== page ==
“Those 12 hours were the most traumatic experience of our lives, and we have to live with that trauma,” Shailendra Kumar, Singh’s brother-in-law, told Arab News on Tuesday. Singh had developed complications with her pregnancy on June 5, and Kumar said she was rushed to the same hospital in Noida, Uttar Pradesh where she had been going for regular checkups, but was turned away.

“Shivalik (hospital) gave no reason for refusing to admit her. Despite our pleadings, the hospital did not budge from its stand,” Kumar added.

A day-long ordeal ensued, with one hospital after the other unable to treat her. Eventually, she died in an ambulance some 35 kilometers away from her home in Khoda.

“I took her to 13 hospitals, both government and private facilities, and every one refused to admit her. The image of her writhing in pain will always haunt me,” said Kumar, who was accompanied by Singh’s husband. He added that the reasons provided varied from “high costs” to a lack of facilities.

“One hospital told me that I could not pay the high cost so better try my luck somewhere else. At Sharda Hospital in Greater Noida, I was asked to buy a coupon for COVID-19 treatment for 4,500 rupees ($60), which I did, but still, they refused her entry. It was not the loss of one life but two lives,” he said, referring to her unborn child.

He pointed out that the entire family was in a state of shock following her death with her husband “the worst impacted.”

Kumar filed a complaint against Shivalik and other hospitals but said so far “no action has been taken.”

A day after Singh’s death, the district magistrate of Gautam Buddh Nagar, which Noida falls under, ordered an inquiry and issued instructions for all hospitals “to admit patients regardless of the nature of the case.”

However, 20 days later, on June 26, a similar incident was reported in the Dadri area of Noida.

On that occasion, 21-year-old Robin Bhati had developed a fever, and relatives had taken him to a nearby hospital where a week earlier he had been admitted suffering from influenza. However, the hospital refused to admit him and referred him to a different facility.

Five hours and four hospitals later, a city hospital agreed to take him in, but by then Bhati was already seriously ill and hours later he died after suffering a heart attack.

“We don’t know whether he was a COVID-19 patient or not, but why should hospitals refuse to admit a patient in need of immediate attention,” his uncle Jasveer Bhati told Arab News. A number of the Noida hospitals which allegedly denied admission to Singh and Bhati refused to comment on the cases.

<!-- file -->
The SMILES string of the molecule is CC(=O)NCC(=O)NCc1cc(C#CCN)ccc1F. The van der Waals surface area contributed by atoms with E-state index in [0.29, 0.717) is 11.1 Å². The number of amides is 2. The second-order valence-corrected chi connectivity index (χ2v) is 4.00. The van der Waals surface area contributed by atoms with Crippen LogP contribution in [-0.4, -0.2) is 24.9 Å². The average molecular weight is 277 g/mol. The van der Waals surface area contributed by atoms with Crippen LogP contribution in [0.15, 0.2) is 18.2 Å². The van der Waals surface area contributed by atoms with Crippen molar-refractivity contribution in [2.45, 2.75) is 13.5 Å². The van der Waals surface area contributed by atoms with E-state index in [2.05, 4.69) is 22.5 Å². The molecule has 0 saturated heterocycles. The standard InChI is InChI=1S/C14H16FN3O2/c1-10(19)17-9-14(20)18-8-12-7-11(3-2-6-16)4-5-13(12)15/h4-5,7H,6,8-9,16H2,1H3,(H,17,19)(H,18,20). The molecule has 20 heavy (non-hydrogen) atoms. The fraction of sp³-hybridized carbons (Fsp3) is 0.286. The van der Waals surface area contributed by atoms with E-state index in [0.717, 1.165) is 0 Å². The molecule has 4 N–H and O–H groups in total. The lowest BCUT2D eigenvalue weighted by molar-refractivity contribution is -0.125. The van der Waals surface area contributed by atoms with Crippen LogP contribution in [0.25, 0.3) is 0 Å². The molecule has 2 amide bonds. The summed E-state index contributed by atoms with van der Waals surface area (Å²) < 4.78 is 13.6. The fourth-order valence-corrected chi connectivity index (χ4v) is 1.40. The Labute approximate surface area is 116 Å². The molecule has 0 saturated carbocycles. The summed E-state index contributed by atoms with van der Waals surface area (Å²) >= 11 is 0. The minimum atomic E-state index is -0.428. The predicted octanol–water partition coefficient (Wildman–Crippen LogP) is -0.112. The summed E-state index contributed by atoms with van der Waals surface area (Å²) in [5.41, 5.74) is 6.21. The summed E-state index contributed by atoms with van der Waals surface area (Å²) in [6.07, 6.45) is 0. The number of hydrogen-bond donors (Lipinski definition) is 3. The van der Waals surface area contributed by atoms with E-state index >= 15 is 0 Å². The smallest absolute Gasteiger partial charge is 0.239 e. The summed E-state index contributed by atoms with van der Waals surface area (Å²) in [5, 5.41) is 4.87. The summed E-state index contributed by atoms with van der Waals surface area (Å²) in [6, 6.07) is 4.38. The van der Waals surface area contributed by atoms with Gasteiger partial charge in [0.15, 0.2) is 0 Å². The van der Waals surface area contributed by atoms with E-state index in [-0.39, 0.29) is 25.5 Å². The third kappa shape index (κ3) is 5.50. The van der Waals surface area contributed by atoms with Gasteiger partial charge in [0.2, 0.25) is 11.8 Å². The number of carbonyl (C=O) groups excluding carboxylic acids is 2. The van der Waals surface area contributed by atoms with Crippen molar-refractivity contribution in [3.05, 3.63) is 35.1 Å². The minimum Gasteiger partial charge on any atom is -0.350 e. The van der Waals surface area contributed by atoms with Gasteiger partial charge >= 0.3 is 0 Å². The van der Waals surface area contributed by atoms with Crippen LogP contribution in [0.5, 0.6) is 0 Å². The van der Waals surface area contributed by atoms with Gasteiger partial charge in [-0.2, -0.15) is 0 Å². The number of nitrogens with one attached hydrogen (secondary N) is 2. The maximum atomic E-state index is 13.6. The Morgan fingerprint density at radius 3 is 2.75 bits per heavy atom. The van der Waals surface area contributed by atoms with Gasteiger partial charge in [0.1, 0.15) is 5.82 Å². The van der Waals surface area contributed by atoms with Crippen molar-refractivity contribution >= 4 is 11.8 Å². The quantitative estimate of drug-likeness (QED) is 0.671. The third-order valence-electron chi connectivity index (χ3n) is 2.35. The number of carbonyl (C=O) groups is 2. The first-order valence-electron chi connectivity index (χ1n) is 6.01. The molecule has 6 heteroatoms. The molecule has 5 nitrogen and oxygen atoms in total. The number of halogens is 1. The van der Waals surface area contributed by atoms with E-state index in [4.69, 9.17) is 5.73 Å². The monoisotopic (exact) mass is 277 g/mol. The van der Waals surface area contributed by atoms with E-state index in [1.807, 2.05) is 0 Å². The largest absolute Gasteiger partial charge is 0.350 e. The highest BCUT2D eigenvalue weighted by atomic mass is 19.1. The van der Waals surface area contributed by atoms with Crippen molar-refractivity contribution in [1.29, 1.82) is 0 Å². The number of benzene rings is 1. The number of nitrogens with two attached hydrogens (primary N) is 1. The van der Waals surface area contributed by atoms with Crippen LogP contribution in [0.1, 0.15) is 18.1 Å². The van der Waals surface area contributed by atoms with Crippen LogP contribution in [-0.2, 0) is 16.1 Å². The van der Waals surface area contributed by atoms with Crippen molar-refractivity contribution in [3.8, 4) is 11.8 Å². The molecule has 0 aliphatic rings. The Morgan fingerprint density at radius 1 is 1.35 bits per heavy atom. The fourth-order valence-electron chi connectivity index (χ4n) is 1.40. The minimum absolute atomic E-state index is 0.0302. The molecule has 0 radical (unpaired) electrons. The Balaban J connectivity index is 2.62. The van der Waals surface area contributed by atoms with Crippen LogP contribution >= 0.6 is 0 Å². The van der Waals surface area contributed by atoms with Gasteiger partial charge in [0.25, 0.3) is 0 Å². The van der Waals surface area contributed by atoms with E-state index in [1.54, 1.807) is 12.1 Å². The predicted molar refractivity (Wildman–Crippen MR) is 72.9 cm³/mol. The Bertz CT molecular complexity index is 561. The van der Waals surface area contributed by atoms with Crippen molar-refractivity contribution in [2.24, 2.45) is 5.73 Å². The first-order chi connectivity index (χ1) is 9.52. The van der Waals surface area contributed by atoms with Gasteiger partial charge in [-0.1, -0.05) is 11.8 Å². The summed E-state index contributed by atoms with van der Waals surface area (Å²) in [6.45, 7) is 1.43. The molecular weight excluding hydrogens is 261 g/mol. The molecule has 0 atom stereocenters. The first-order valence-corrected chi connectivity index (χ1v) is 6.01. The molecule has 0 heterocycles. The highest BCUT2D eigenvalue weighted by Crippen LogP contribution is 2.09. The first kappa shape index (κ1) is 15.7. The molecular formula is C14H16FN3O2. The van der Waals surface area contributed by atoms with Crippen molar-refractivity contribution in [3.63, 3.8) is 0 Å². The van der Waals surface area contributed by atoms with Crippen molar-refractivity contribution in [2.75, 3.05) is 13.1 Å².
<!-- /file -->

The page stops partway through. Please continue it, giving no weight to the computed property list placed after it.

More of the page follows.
In a statement on Monday, the office of Noida’s chief medical officer said: “Strict instructions have been given to all the private and government hospitals to admit all patients showing COVID-19 symptoms.”

Dr. Loveleen Mangla, a pulmonologist working with Noida-based Metro Hospital and Heart Institute, said: “The government did not prepare itself to face this situation. Now the government is trying to create extra beds and medical facilities, but it’s late. They should have done this three months ago when the nationwide lockdown started.

“With the entire medical infrastructure overstretched and not many quality health workers available in the government hospitals, it’s a grim scenario now,” Mangla added.

With more than 723,000 COVID-19 cases on Tuesday, India is now the world’s third worst-affected country after the US and Brazil, with approaching 21,000 people losing their lives.

And the problem is not unique to northern India.

On Saturday, the southern Indian city of Bangalore reported the case of 50-year-old Vasantha, who was rejected by 13 hospitals before she was accepted by the K.C. General Hospital where she eventually died.

Lalitha, a relative of Vasantha, said: “Some hospitals said they didn’t have beds; some said they didn’t have COVID-19 testing facilities, and that way we lost critical hours. She died because of a problem with her respiratory system.”

Experts have questioned whether health care facilities in India are being overstretched purely due to the COVID-19 pandemic.

Dr. Anant Bhan, a Delhi-based independent researcher in global health, policy and bioethics, said: “Is there a real shortage of beds or is it the shortage caused by lack of efficient management? If the cases increase further, we might find it difficult to provide care.”